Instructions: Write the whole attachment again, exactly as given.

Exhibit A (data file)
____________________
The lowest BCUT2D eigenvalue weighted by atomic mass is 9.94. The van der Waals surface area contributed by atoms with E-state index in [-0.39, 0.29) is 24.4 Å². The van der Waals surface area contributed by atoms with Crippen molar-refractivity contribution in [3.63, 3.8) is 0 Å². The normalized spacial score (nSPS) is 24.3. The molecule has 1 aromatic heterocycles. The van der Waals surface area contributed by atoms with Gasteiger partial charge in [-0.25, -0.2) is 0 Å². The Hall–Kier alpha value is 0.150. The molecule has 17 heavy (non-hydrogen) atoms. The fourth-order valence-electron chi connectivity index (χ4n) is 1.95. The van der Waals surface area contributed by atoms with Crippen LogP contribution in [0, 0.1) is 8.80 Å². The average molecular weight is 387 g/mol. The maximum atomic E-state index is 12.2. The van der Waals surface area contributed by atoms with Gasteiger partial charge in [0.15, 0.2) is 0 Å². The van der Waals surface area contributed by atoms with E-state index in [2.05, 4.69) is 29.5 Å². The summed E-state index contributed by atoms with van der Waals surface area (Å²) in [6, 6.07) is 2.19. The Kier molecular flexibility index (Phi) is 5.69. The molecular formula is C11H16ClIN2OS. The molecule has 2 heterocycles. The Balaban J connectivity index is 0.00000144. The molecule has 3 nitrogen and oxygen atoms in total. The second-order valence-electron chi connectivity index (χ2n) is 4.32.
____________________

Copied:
The lowest BCUT2D eigenvalue weighted by atomic mass is 9.94. The van der Waals surface area contributed by atoms with E-state index in [-0.39, 0.29) is 24.4 Å². The van der Waals surface area contributed by atoms with Crippen molar-refractivity contribution in [3.63, 3.8) is 0 Å². The normalized spacial score (nSPS) is 24.3. The molecule has 1 aromatic heterocycles. The van der Waals surface area contributed by atoms with Gasteiger partial charge in [-0.25, -0.2) is 0 Å². The Hall–Kier alpha value is 0.150. The molecule has 17 heavy (non-hydrogen) atoms. The fourth-order valence-electron chi connectivity index (χ4n) is 1.95. The van der Waals surface area contributed by atoms with Crippen LogP contribution in [0, 0.1) is 8.80 Å². The average molecular weight is 387 g/mol. The maximum atomic E-state index is 12.2. The van der Waals surface area contributed by atoms with Gasteiger partial charge in [0.15, 0.2) is 0 Å². The van der Waals surface area contributed by atoms with E-state index in [2.05, 4.69) is 29.5 Å². The summed E-state index contributed by atoms with van der Waals surface area (Å²) in [6, 6.07) is 2.19. The Kier molecular flexibility index (Phi) is 5.69. The molecular formula is C11H16ClIN2OS. The molecule has 2 heterocycles. The Balaban J connectivity index is 0.00000144. The molecule has 3 nitrogen and oxygen atoms in total. The second-order valence-electron chi connectivity index (χ2n) is 4.32.